If you leave your house, you need to have a justified reason, for example, a letter from your place of work, a note from your doctor about a possible doctor appointment (although now all non-essential appointments are done via skype) or a receipt from the supermarket to prove you went shopping.
If you’re on the street without a reason, you can be fined up to €60,000 or arrested.
When lockdown was declared, many international students and language assistants received emails from the home universities advising them to go home.
I have three dogs and we are only permitted to take out one dog at a time, and we cannot do it as a couple. You cannot “walk” your dog, only take it out so it can do its business.
Many workers have taken ‘ERTE? (temporary redundancy) in the hotel/restaurant/bar sector as there are no other options. At 8pm every night, we stand out on our balconies to applaud the health sector workers, along with the police, army and cleaning people for their efforts.
What’s the best thing about living in Jaén?
Although Jaén is a super small city with not a lot of modern facilities or things to do, I couldn’t imagine myself being anywhere else as I’ve really made it my home. Here in Jaén there’s an expression: “En Jaén se entra llorando, y se sale llorando aún más” which means “You enter Jaén crying, but when leaving you cry even more”.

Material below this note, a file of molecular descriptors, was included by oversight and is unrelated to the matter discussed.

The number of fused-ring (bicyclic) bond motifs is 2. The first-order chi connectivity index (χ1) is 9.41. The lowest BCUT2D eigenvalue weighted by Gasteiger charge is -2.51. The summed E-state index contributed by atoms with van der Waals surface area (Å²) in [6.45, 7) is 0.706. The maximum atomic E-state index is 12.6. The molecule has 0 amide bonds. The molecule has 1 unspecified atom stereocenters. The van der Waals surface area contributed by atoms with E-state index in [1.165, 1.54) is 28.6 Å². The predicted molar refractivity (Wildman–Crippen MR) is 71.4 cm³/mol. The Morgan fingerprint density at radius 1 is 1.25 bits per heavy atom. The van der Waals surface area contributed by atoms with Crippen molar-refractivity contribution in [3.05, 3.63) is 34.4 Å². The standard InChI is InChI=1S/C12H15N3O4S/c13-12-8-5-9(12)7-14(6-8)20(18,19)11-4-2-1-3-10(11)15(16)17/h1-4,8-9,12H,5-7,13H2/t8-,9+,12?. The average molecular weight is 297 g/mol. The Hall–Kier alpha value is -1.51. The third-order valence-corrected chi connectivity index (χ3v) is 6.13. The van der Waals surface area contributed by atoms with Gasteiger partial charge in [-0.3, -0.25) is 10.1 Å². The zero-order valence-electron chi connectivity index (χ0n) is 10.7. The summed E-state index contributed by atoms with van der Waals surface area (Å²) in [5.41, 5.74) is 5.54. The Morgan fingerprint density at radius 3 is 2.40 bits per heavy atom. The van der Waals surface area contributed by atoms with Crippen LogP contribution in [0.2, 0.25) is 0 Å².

Basically Jaén isn’t one of the most famous places to settle down in Spain as it doesn’t have a beach, no big shopping centre, the cinema is like a million years old and on the outskirts of the city, BUT after spending time here, you make really good friends, both foreign and local and you begin to have a real connection with the place.
It’s like the phrase “It’s what you make of it”. There are so many bars and pubs and I have to say I really enjoy the free tapas here.
Literally, you never have to cook because you can go to a bar and order a drink and get a free plate of food with every single drink. The food here is incredible and people really love socialising.
Another great thing about Jaèn is the fact that we are surrounded by mountains so there are a lot of great spots for hiking.